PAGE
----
New Horizons was scheduled to rendezvous with distant Pluto nine and a half years later, on July 14, 2015. “Rendezvous” in this case means screaming by Pluto at 30,000 miles an hour, furiously snapping pictures and gathering data with the powerful scientific instruments on board. Almost miraculously, that’s exactly what happened just last month. The Ralph telescope and the LEISA spectrometer performed flawlessly, and New Horizons sped on to continue its scientific mission in the Kuiper Belt beyond little Pluto.


So, what is far-flung Pluto made of? More than one substance, to the surprise of planetary scientists worldwide (see NASA press release below). Methane ice, as expected, covers most of the surface, but large areas of the planet, including the north polar cap, are coated with nitrogen ice – without any obvious explanation. This is a puzzle scientists will be working on for years to come, thanks to the LEISA instrument and the unique spectral filters developed by Karen and her colleagues.

And Hendrix – what puzzles will she be working on?

“We’re still working a lot with NASA and JPL,” she said. “In fact, we just shipped a similar – and even more sophisticated – filter for the OSIRIS-REx mission to asteroid 101955 Bennu. That will launch next year, arrive at the asteroid and gather up samples in 2019, and return to earth in 2023.

“Our filters are key to finding the right place to land on the asteroid in 2019 – only four years away – so that will seem pretty quick!”

Hendrix is also quick to point out that these filters are good for more than space exploration.

“The same types of filters go into our new MicroNIR™ Spectrometer, which our customers are using right here on earth to ensure the quality of food, feed, and pharmaceuticals.”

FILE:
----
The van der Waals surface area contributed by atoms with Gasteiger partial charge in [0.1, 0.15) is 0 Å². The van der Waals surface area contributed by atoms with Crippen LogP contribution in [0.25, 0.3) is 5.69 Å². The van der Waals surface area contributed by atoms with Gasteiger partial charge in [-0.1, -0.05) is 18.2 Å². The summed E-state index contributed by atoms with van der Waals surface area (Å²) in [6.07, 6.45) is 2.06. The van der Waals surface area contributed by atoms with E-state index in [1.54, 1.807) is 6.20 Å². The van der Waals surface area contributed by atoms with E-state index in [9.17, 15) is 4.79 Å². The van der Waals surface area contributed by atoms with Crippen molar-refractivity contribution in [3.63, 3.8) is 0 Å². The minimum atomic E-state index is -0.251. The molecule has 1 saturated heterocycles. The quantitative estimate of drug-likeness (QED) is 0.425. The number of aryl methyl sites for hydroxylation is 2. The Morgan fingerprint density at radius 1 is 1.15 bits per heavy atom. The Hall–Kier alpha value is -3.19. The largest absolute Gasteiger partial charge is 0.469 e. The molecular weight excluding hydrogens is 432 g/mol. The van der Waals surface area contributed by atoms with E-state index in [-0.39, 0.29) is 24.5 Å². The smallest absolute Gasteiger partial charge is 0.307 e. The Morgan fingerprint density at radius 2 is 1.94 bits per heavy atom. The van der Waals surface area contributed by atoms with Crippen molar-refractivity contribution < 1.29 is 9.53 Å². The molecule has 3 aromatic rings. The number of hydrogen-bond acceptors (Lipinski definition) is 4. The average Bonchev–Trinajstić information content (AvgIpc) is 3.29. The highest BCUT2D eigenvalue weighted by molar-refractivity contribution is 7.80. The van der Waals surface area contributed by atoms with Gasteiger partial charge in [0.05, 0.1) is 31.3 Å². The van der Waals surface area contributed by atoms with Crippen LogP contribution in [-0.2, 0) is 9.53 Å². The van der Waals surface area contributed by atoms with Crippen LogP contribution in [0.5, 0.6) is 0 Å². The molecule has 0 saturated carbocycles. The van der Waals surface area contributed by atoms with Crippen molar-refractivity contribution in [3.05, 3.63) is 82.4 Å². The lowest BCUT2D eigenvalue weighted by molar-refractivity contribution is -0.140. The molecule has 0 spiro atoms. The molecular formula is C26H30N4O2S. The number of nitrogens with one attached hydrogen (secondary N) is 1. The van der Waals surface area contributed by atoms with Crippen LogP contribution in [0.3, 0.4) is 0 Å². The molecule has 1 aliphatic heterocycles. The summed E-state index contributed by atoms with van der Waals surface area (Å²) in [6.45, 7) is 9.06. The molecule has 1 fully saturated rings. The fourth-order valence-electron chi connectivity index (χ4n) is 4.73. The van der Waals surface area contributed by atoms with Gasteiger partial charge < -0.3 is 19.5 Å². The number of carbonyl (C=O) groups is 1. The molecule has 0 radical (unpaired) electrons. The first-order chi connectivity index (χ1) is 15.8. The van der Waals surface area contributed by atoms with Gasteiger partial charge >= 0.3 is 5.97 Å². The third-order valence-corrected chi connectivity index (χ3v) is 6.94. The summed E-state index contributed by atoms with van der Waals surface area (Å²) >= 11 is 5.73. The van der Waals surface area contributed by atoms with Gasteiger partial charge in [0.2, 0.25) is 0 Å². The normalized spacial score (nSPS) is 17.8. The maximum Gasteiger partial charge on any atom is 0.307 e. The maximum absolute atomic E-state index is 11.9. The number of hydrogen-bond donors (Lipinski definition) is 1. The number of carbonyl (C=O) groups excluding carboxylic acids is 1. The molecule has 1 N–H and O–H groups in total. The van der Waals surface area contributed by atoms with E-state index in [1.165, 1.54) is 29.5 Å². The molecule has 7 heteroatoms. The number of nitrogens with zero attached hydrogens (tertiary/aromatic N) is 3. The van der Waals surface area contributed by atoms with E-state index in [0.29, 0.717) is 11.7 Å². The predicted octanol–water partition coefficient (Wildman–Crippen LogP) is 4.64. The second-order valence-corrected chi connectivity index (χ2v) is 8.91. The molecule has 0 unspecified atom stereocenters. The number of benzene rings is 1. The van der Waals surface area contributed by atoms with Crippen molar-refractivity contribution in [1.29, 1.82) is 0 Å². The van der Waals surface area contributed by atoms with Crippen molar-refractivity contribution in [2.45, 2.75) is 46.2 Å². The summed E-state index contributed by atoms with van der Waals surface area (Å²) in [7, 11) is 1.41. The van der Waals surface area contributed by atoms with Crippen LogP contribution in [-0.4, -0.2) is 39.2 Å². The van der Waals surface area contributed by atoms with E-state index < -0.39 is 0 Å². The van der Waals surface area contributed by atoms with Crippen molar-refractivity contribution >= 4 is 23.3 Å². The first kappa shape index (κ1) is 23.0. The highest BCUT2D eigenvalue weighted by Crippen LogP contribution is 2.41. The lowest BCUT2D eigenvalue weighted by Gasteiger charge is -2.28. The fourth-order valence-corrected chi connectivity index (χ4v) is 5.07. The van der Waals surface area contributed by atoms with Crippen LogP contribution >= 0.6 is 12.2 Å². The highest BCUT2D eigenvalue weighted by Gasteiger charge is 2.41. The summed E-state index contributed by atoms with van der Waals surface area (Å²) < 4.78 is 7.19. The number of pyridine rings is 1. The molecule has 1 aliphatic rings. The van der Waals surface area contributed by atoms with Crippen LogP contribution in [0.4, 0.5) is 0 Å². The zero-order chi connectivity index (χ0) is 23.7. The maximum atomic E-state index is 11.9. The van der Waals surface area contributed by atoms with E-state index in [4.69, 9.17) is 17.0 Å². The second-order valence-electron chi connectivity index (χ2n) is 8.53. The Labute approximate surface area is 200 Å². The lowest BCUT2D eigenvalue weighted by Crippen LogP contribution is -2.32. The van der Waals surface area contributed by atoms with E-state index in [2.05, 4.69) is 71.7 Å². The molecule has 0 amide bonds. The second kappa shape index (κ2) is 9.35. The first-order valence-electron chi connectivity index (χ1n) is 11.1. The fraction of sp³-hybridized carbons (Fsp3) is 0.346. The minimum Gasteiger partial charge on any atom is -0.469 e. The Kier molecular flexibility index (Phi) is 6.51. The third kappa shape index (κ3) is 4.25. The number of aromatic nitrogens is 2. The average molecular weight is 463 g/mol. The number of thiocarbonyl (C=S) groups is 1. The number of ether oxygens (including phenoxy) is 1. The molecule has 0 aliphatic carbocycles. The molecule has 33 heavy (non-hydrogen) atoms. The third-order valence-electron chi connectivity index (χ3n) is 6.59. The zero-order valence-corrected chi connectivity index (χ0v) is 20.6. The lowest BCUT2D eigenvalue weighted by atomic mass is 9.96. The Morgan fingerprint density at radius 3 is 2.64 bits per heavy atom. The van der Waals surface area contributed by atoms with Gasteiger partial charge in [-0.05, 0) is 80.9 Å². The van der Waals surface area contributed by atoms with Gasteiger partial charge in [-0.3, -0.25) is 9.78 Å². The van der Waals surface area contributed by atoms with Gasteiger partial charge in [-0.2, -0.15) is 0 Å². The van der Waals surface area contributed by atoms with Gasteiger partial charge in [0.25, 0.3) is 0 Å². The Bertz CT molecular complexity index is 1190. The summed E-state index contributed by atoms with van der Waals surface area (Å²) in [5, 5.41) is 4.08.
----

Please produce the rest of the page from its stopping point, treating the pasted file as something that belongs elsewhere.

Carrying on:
Those are worthy missions, indeed, and no need to wait.

Pluto: The Ice Plot Thickens – 15 July 2015 The latest spectra from New Horizons Ralph instrument reveal an abundance of methane ice, but with striking differences from place to place across the frozen surface of Pluto. “We just learned that in the north polar cap, methane ice is diluted in a thick, transparent slab of nitrogen ice resulting in strong absorption of infrared light,” said New Horizons co-investigator Will Grundy, Lowell Observatory, Flagstaff, Arizona. In one of the visually dark equatorial patches, the methane ice has shallower infrared absorptions indicative of a very different texture. “The spectrum appears as if the ice is less diluted in nitrogen,” Grundy speculated “or that it has a different texture in that area.” An Earthly example of different textures of a frozen substance: a fluffy bank of clean snow is bright white, but compacted polar ice looks blue. New Horizons’ surface composition team, led by Grundy, has begun the intricate process of analyzing Ralph data to determine the detailed compositions of the distinct regions on Pluto. This is the first detailed image of Pluto from the Linear Etalon Imaging Spectral Array, part of the Ralph instrument on New Horizons. The observations were made at three wavelengths of infrared light, which are invisible to the human eye. In this picture, blue corresponds to light of wavelengths 1.62 to 1.70 micrometers, a channel covering a medium-strong absorption band of methane ice, green (1.97 to 2.05 micrometers) represents a channel where methane ice does not absorb light, and red (2.30 to 2.33 micrometers) is a channel where the light is very heavily absorbed by methane ice. The two areas outlined on Pluto show where Ralph observations obtained the spectral traces at the right. Note that the methane absorptions (notable dips) in the spectrum from the northern region are much deeper than the dips in the spectrum from the dark patch. The Ralph data were obtained by New Horizons on July 12, 2015